Planetary Annihilation is available over here, but, like I said, it’s not finished.


Top comments

  1. Didden says:

    Graphically, I'm afraid, the whole thing looks nothing like the KS renders. Given the simplicity of the graphics involved, I'd have hoped that they could have realised the render targets. The whole thing looks drab and washed out to me. Especially when compared to the target renders:

  1. Lemming says:

    Excellent news. I backed this and happy to wait for the full release.

    • Dominare says:

      Yeah same here. I have very fond memories of Total Annihilation; me and my mates would buy a couple crates of lager and play 4-way FFAs with each game lasting a couple of hours, the tactics and micro getting more and more wild (and incompetent) as we got progressively more drunk.

      I really do hope they get this right… SupCom was good, but it was no TA.

      • fish99 says:

        Did you ever try the expansion Forged Alliance? It fixed a lot of the issues SupCom had, especially the slow pacing, and it added tons more units. It’s probably the best RTS I’ve played (I never played TA btw).

        • Cinek says:

          My favourite is Homeworld series :)

          • ditar59 says:

            my co-worker’s half-sister makes $83/hour on the laptop. She has been fired for nine months but last month her income was $21331 just working on the laptop for a few hours. visit this website ……. link to goo.gl

        • LionsPhil says:

          I think by FA, it had largely caught up IMO. There are ups and downs between them, but nothing I’d consider a killing blow from either side.

        • Amun says:

          The average level of insanity in a game of TA:
          link to youtube.com

          Seriously, go play it!

  2. Gap Gen says:

    My impressions of the first build I tried with some basic AI is that it’s pretty hard to manage armies across a single sphere, let alone multiple spheres, given that you can only really see one side of a planet at once, and then a lot of that at some weird angle. Figuring out where to expand and how to get a quick view of what’s happening across all your fronts isn’t obvious, and it’d be nice to have more interface help, from things like marking metal deposits to perhaps even having an onion-skin view of a planet; it’s more hassle than Sup Com’s ability to just flick the scroll wheel to see the entire map, and Total Annihilation-alikes are already difficult for humans with a single focus of attention to manage against AIs that can do multiple things at once. I’m still not convinced that it’ll become intuitive, but this was a few builds ago so maybe they have some ideas on how to fix this.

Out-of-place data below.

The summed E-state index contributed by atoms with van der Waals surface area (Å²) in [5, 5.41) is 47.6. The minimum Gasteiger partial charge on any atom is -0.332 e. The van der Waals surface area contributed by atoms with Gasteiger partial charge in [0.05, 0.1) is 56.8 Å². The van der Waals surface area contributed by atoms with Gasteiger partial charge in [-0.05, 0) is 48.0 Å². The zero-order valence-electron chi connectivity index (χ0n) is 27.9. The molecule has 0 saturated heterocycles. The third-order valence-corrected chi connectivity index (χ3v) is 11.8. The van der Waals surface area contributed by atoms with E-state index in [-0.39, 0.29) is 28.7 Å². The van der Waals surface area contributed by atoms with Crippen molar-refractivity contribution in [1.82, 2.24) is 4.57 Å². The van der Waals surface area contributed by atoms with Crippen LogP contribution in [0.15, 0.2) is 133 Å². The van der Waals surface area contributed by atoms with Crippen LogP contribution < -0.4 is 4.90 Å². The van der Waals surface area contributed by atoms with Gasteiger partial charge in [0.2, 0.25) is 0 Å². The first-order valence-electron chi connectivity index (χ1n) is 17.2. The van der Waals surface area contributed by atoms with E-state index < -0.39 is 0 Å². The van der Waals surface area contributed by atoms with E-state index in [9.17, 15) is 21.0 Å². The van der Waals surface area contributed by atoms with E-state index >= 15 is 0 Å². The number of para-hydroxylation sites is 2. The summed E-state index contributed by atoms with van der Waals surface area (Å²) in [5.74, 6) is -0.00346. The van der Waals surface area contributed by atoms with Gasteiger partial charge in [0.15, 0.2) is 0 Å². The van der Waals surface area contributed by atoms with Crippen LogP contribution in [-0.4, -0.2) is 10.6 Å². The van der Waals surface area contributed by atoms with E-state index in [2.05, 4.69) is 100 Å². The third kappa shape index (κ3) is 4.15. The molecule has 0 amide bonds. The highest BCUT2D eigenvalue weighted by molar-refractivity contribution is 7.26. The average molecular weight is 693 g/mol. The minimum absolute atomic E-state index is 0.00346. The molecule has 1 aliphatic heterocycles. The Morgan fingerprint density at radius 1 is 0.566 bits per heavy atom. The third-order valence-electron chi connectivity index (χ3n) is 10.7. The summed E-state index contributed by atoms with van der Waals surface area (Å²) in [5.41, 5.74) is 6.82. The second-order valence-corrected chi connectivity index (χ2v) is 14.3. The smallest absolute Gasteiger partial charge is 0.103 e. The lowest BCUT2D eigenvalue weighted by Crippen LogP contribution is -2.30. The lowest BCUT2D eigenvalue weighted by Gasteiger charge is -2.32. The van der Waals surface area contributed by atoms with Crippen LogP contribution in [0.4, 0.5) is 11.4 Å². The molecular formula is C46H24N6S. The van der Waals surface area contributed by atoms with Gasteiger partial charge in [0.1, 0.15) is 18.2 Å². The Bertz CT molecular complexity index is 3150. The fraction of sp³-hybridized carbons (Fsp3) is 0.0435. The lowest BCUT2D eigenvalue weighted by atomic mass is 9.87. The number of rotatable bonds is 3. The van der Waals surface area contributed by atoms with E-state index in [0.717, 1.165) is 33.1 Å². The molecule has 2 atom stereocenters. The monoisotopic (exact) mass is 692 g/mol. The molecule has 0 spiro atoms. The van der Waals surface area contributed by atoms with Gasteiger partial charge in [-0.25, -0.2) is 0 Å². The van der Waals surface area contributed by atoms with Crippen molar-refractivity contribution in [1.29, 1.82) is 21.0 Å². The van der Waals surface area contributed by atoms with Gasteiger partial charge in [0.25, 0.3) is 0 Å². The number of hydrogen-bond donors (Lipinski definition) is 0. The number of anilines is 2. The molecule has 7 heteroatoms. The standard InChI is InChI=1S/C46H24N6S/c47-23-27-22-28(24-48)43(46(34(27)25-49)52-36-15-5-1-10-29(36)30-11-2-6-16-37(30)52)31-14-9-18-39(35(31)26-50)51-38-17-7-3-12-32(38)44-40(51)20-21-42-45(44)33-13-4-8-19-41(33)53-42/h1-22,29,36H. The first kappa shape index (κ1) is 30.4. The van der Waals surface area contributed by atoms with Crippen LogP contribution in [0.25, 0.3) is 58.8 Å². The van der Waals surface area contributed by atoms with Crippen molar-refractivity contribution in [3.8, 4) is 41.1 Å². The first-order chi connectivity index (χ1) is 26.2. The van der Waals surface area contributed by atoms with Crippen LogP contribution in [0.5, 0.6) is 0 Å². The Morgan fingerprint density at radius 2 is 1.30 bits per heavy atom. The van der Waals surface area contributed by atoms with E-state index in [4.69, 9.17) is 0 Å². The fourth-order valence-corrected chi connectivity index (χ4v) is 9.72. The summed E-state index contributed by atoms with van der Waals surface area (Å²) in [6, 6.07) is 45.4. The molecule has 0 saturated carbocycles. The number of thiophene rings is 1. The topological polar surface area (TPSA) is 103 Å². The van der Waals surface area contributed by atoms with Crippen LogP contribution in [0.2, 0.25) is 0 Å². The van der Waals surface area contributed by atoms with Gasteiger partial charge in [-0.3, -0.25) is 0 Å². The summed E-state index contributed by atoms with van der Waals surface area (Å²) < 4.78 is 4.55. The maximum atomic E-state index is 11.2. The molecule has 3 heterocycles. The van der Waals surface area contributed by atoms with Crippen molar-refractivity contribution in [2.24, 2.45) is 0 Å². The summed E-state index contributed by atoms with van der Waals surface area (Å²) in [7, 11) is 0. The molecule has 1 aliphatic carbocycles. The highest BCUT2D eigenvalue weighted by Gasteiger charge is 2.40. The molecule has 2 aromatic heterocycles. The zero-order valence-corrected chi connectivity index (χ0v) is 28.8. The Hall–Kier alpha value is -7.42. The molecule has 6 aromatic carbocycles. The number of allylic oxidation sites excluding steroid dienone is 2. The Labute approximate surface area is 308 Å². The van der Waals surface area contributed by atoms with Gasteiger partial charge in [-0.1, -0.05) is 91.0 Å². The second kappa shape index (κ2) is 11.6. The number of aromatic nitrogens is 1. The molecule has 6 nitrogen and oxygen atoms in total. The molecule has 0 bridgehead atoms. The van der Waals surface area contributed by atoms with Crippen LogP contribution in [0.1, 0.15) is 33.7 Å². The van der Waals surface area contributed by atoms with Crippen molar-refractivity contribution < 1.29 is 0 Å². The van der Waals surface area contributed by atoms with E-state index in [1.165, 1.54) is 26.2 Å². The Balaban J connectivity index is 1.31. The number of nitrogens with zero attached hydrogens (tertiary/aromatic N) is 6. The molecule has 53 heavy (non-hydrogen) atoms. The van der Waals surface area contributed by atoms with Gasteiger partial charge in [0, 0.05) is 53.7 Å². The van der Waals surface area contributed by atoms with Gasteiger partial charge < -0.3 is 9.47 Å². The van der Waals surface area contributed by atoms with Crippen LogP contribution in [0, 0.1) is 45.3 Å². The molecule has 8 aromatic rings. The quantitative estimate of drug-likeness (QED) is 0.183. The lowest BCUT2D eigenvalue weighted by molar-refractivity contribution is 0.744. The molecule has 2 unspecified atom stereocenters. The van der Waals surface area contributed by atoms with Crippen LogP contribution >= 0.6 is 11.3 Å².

• Cinek says:

      Try to win a game by building a base around north or south pole. I tried. It’s a clickfest nightmare.

    • Jim Rossignol says:

      I think it has issues with strategic readability. Usually that’s solved with a mini-map, but that can’t be done here.

      • Cinek says:

        Why it can’t be done? Somehow we’ve managed to make a maps of earth – which is also a planet – so I see no reason for not having a map of a planet in PA .

        • Jim Rossignol says:

          I meant more because it would have to include orbital items and things on other planets. I guess it could be done physically.

          • Cinek says:

            Just show orbital objects with different icons on a map, or don’t show them at all. And as for different planets – well, no need. Just show objects on a current planet. :)

            I can’t believe that creating stupid minimap is beyond a capacity of a company that’s made of industry veterans with whole years of experience.

        • mickygor says:

          Those maps rarely need to map actively moving data, and when they do it’s basically never time critical for the user to figure out where they’re gonna wind up when they go off one edge.

      • Gap Gen says:

        You could conceivably have some Mercator projection or similar, though obviously that has issues if you concentrate on the poles. You seem more optimistic than me that this readability problem isn’t a core flaw in the design – I want to like it, but based on my playthrough it seems more fiddly than I like, and I spent more time fighting the UI than I did making strategic decisions about where to expand and what tactics to go for. It could conceivably work with a whole bunch more automation, with the player guiding the automated units at a high level, but I don’t know if they’d ever go for that.

      • PoulWrist says:

        Jon Maver said in one of the livestreams that he was looking into a way to make minimaps.

      • Moraven says:

        When zoomed in a planet, have a flattened sphere map as the mini map. When in zoom out mode, do maybe something like Sins of a Solar Empire where you have all your units listed at each planet and can switch select planet forces or zoom to said planet.

        • Gap Gen says: